Guest Blog: Director Hannah Hauer-King On GROTTY at The Bunker
On BroadwayWorld last year, Adam Spreadbury eloquently discussed his experience of directing Coming Clean, described as arguably the 'first gay kitchen sink drama' of the Eighties. He aptly pointed out that 1982 was a time when exposing audiences to a drama centred around gay men was "an exciting and relatively untapped prospect". And yet, it is both noteworthy and disappointing that 35 years later this statement still rings true for drama focused on gay women.
When looking for the theatrical references and productions that have informed my understanding and conceptualisation of the queer female community, unfortunately I find there's an incredible lack.
This is something I also experienced back in 2014, when I chose to do show coverage for predominantly LGBTQ work at the Edinburgh Fringe. I found that the work within that category was primarily, if not exclusively, focussed around gay men.
I was perhaps naively surprised, especially at one of the world's most eclectic arts festivals. I felt an immediate itch, a desire to somehow make an impact, large or small, on this apparent imbalance.
This is one of the many reasons I feel such excitement in presenting Grotty with Damsel Productions in May - a provocative, dark and yet wickedly funny piece by Izzy Tennyson. The play is an unabashed and honest portrayal of the East London lesbian community, seen through the eyes of a prematurely bitter, sexually explorative young woman named Rigby.
Coming to terms with her gay identity, Rigby is simultaneously desperate for and terrified of intimacy, often compelled by an unquenchable thirst for self-destruction and damaging promiscuity. And through this wild and intentionally problematic protagonist, we see a window into a world otherwise often forgotten or wilfully ignored on stage.
That's not to say there haven't been some representations of lesbian experience on stage, but beyond the sheer lack of quantity of these types of projects relative to those for gay men, it's also the way and the how of these depictions that feels crucially important. To quote Melbourne theatre-maker Adena Jacobs: "Audiences are used to seeing women constructed through a male gaze, whether straight or queer."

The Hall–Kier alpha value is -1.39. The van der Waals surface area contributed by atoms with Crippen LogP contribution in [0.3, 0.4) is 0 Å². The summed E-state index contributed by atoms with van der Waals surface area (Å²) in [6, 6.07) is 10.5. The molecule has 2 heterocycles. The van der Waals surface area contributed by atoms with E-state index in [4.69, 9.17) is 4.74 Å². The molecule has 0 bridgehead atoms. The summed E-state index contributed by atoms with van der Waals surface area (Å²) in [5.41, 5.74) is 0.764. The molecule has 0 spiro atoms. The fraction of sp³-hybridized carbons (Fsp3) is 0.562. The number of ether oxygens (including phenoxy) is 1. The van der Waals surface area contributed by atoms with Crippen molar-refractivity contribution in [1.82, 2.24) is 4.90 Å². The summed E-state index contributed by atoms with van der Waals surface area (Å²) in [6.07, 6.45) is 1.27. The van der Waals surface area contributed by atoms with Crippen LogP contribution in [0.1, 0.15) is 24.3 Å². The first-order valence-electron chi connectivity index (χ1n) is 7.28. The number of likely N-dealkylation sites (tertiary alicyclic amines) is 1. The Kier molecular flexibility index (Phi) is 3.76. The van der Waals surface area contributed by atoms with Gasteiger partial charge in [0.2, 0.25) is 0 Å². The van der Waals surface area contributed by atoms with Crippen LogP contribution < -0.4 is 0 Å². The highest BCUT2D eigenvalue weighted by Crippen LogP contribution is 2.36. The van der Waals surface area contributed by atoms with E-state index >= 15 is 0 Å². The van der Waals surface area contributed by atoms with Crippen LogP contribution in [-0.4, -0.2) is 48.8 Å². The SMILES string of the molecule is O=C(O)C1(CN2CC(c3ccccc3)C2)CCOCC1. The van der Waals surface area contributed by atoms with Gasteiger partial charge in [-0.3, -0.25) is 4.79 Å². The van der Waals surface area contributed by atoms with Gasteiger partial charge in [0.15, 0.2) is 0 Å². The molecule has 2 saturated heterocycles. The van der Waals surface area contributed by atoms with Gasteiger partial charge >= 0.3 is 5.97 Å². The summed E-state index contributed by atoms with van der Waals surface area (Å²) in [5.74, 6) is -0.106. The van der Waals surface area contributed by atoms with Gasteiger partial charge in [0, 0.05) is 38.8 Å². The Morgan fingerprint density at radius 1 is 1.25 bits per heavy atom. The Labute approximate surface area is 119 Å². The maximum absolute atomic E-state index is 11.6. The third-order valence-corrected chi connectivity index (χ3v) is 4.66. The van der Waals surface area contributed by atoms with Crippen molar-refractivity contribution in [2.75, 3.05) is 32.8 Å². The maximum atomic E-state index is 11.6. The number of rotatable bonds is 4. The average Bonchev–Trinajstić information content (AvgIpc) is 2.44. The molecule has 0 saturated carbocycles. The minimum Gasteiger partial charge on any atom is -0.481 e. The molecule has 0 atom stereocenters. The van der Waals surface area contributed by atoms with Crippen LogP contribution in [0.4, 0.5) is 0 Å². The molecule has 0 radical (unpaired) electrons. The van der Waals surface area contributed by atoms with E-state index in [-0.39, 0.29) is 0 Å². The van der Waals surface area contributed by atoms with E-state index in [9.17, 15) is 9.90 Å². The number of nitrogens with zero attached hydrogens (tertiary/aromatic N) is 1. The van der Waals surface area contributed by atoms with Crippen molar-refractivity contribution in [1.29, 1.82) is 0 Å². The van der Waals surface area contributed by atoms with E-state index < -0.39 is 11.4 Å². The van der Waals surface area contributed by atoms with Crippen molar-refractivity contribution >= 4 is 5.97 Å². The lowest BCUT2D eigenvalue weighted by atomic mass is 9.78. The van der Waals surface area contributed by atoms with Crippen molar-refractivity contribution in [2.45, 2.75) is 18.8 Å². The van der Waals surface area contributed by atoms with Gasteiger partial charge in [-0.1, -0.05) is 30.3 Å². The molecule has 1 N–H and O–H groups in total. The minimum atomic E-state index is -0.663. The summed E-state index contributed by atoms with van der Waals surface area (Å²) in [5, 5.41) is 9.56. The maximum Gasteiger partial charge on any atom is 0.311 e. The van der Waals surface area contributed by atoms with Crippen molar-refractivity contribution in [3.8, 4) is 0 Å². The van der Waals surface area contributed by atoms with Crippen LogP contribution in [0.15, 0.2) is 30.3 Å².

This is, for me, what makes Grotty's portrayal of female sexuality and identity so particularly compelling; its unsanitised and, yes, at times grotty portrayal of queer women. It subverts and reclaims expectations of female sexuality and behaviour, even if it's not as pretty or polished as we'd like. Not born out of a male gaze, idealising or otherwise.
The power of Grotty's authenticity and gaze springs in part from its semi-autobiographical component. It comes from a deep truth of lived experience, courageously brought to life by Izzy, and transformed into the theatrical realm through Rigby's substance abuse and troubled psyche.
Though based on absolute realities of the lesbian scene, core traits and characteristics are seen through Rigby's perceptions of her previous encounters, the ghosts of her past. This further heightens the grotesque and caricatured elements of the women we meet, lifting the play out of any prescriptive naturalism. Instead, we grapple with a reality filtered through a stylised and hypersensory lens.
We're soon starting rehearsals with the cast, and I'm buzzing with excitement to hear their perspectives, insights and questions.
On Day One Izzy and I will come armed with a range of hopefully illuminating references, such as Fear and Loathing in Las Vegas, Alice in Wonderland, American Psycho - an eclectic mix of cinematic and literary material to facilitate propelling the actors into this rollercoaster of a play, whilst at the same time observing and naming the evident lack of queer female voices and theatricalised stories to aid us in our research and process.
But be assured that it won't be all doom, gloom and 'monsters under the bed'. It would certainly be foolish not to encourage audiences to come to see Grotty for pure comedic, fast-paced entertainment.
The characters' crassness, quick wit and shameless behaviour allow us to chuckle at the darkness, at the difficulties of living, or at least trying to be a functional human. In the words of Izzy, "if you don't laugh about it, you'll cry".